How do I make Git ignore file mode (chmod) changes?

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Top 5 Answer for How do I make Git ignore file mode (chmod) changes?

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git config core.fileMode false 

From git-config(1):

core.fileMode     Tells Git if the executable bit of files in the working tree     is to be honored.      Some filesystems lose the executable bit when a file that is     marked as executable is checked out, or checks out a     non-executable file with executable bit on. git-clone(1)     or git-init(1) probe the filesystem to see if it handles the      executable bit correctly and this variable is automatically     set as necessary.      A repository, however, may be on a filesystem that handles     the filemode correctly, and this variable is set to true when     created, but later may be made accessible from another     environment that loses the filemode (e.g. exporting ext4     via CIFS mount, visiting a Cygwin created repository with Git     for Windows or Eclipse). In such a case it may be necessary     to set this variable to false. See git-update-index(1).      The default is true (when core.filemode is not specified     in the config file). 

The -c flag can be used to set this option for one-off commands:

git -c core.fileMode=false diff 

And the --global flag will make it be the default behavior for the logged in user.

git config --global core.fileMode false 

Changes of the global setting won't be applied to existing repositories. Additionally, git clone and git init explicitly set core.fileMode to true in the repo config as discussed in Git global core.fileMode false overridden locally on clone


core.fileMode is not the best practice and should be used carefully. This setting only covers the executable bit of mode and never the read/write bits. In many cases you think you need this setting because you did something like chmod -R 777, making all your files executable. But in most projects most files don't need and should not be executable for security reasons.

The proper way to solve this kind of situation is to handle folder and file permission separately, with something like:

find . -type d -exec chmod a+rwx {} \; # Make folders traversable and read/write find . -type f -exec chmod a+rw {} \;  # Make files read/write 

If you do that, you'll never need to use core.fileMode, except in very rare environment.

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undo mode change in working tree:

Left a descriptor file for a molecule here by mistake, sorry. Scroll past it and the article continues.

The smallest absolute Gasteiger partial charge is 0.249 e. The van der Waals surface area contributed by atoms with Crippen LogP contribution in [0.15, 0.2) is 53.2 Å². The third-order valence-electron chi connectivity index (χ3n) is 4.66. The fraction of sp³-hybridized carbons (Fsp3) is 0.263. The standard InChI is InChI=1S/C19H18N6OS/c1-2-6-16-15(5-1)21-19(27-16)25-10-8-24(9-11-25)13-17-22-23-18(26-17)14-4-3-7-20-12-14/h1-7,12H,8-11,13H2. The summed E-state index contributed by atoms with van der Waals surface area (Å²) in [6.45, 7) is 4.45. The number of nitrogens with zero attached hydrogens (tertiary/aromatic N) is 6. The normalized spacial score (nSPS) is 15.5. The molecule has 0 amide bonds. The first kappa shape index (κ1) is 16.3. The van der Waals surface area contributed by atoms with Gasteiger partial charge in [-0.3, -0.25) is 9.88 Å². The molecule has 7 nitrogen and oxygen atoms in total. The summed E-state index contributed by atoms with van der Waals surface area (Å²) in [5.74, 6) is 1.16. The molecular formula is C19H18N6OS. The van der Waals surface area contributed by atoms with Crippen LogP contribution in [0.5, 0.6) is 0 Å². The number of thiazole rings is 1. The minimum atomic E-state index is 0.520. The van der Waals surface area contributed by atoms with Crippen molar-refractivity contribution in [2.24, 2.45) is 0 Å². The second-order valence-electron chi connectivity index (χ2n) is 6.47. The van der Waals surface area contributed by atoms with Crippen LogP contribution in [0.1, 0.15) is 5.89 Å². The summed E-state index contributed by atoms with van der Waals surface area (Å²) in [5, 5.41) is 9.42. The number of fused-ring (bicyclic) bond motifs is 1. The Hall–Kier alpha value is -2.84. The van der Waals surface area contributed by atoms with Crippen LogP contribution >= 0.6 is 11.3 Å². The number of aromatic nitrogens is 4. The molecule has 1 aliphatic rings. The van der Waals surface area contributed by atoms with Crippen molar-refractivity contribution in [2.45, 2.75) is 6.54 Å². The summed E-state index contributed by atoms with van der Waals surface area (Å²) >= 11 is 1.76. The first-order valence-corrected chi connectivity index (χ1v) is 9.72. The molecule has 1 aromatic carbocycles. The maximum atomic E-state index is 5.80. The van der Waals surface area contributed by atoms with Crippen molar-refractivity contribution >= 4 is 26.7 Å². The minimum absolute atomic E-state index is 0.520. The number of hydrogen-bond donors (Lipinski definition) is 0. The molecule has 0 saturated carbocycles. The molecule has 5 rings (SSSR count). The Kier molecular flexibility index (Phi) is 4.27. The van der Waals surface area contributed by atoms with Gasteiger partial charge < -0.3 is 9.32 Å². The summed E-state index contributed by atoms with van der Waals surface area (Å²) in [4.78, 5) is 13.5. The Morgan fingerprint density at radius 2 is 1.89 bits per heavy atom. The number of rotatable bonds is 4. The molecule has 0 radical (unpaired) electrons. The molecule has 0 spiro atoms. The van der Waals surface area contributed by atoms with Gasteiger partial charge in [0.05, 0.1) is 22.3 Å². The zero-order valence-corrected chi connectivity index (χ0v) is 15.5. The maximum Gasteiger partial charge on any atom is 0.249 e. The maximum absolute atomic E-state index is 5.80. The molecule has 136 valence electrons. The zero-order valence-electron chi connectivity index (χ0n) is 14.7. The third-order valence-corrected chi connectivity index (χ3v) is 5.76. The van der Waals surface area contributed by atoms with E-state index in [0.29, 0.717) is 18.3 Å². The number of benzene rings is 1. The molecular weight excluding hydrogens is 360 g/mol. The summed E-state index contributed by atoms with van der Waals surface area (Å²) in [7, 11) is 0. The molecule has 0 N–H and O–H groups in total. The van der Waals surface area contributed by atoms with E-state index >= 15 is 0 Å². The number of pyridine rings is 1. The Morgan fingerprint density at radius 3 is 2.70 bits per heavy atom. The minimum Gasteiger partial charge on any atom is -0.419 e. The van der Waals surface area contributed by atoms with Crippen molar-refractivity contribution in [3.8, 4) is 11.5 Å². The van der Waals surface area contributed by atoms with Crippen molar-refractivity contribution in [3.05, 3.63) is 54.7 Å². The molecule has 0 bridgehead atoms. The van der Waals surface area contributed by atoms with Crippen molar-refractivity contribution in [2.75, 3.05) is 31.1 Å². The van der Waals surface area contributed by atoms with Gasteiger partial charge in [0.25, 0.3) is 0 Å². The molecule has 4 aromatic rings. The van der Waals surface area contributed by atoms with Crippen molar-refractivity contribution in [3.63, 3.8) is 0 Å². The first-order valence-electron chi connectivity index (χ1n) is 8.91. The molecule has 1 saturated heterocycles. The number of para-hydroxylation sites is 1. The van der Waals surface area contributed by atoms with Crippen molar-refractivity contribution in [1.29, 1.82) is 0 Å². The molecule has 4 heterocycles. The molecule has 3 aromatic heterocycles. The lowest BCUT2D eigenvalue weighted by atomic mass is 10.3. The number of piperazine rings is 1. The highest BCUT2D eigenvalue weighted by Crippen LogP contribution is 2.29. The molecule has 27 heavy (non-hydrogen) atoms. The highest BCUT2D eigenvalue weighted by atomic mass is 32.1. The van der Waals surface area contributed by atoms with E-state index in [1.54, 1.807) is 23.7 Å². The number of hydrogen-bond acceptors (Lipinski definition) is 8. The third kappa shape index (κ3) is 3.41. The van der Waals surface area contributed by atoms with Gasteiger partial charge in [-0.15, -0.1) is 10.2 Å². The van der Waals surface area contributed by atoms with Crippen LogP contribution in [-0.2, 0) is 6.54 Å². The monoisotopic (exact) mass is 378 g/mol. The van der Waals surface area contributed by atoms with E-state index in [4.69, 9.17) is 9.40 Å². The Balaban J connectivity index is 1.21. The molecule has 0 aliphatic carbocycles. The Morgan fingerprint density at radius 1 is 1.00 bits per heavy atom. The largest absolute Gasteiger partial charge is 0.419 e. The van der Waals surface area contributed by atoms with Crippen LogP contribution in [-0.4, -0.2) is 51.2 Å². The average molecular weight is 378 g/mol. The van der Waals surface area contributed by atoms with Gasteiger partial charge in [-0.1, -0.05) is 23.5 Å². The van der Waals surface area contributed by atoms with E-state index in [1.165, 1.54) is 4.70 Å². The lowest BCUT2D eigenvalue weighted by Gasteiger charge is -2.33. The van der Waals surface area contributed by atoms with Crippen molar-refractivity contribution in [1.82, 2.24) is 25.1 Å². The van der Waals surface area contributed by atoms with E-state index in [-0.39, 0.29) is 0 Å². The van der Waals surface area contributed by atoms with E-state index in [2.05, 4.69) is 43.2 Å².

git diff --summary | grep --color 'mode change 100755 => 100644' | cut -d' ' -f7- | xargs -d'\n' chmod +x git diff --summary | grep --color 'mode change 100644 => 100755' | cut -d' ' -f7- | xargs -d'\n' chmod -x 

Or in mingw-git

git diff --summary | grep  'mode change 100755 => 100644' | cut -d' ' -f7- | xargs -e'\n' chmod +x git diff --summary | grep  'mode change 100644 => 100755' | cut -d' ' -f7- | xargs -e'\n' chmod -x 
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If you want to set this option for all of your repos, use the --global option.

git config --global core.filemode false 

If this does not work you are probably using a newer version of git so try the --add option.

git config --add --global core.filemode false 

If you run it without the --global option and your working directory is not a repo, you'll get

error: could not lock config file .git/config: No such file or directory 
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git config --global core.filemode false 

does not work for you, do it manually:

cd into yourLovelyProject folder 

cd into .git folder:

cd .git 

edit the config file:

nano config 

change true to false

[core]         repositoryformatversion = 0         filemode = true 


[core]         repositoryformatversion = 0         filemode = false 

save, exit, go to upper folder:

cd .. 

reinit the git

git init 

you are done!

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Adding to Greg Hewgill answer (of using core.fileMode config variable):

You can use --chmod=(-|+)x option of git update-index (low-level version of "git add") to change execute permissions in the index, from where it would be picked up if you use "git commit" (and not "git commit -a").

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